While James Wright’s poem “Lying in a Hammock” accentuates the hopelessness in the quickly fleeting moments in time, and Franz Wright’s poem “Flight” exposes the consequences of a distant father on a son longing for a relationship he never had, the two poems are linked by the underlying theme of detachment. It is evident, by juxtaposing these two works, divided by literary devices such as style or syntax, the underlying themes are circumstantially shared and induced by the hardship of life itself.
John Wright sets the scene at another’s farm, lying in a hammock; the poem comes across as being in a conscious dreamlike state. The butterfly is asleep and blowing like a leaf- Wright paints these dreamy images of nature, his mind moving from the butterfly to the empty house to the retreating cowbells, to the horse golden droppings, to the time of day, and to the lone hawk. Each example, each personification blurs the line between human and non human life, the edge of reality. Every line, every image- sight or sound- is held with higher regard, ever building on the last. Each phrase is a critical part of the process, no note should go disregarded. Not the two trees, or the horse droppings beautified, not even the title should go without a pause and a thought.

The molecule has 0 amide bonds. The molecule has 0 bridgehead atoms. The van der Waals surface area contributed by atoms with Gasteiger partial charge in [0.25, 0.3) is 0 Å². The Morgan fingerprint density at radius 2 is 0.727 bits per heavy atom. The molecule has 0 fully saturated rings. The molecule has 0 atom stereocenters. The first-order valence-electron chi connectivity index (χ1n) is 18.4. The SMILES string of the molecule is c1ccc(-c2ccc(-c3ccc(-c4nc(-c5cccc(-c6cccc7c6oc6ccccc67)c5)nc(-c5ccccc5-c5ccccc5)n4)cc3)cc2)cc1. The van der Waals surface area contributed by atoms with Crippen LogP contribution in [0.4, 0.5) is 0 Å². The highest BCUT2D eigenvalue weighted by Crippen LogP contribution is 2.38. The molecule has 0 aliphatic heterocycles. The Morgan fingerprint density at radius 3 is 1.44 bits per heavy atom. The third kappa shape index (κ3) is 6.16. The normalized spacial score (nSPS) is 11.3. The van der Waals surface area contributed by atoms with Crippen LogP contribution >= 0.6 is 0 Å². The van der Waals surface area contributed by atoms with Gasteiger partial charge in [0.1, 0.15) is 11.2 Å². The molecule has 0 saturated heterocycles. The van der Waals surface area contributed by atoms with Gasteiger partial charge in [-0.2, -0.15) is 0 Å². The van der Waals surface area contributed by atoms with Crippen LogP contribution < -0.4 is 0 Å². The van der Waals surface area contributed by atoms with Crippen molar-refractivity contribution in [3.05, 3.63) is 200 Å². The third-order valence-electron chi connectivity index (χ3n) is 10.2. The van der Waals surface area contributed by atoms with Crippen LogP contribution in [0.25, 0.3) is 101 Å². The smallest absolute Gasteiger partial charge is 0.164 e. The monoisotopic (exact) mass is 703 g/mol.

The title tells the reader that Wright is essentially out-of-place; he is at another’s farm, engrossed by his surroundings, subconsciously compelled by the ethereal painting of nature to feel as though he does not belong. Regrettably, the reader might not fully understand this until the end of the poem, in which he declares that he has wasted his life. The reader is compelled to believe that part of his appreciation is a kind of sadness that comes with the poet’s lack of tangibility to the outside world. The last line is only a surprise if no attention is paid to the painstakingly purposeful detail in every predeceasing line filled with hints of separation. With the spatial distance he describes, it is clear that James Wright is filled with a deep depressed and suppressed loneliness; the beauty that engages him is glaringly intangible.
Franz Wright starts his poem more ambiguously than his fathers. He curiously sandwiches the first section with two lines about a glass- “That glass was it filled with alcohol, water, or light,” and then “that empty glass.” The alcohol, water, and light are not as important in word choice as they are in substance. The significance is that they are all something whether it be the darkness of alcohol, the calm of water, or the light, the glass could have been...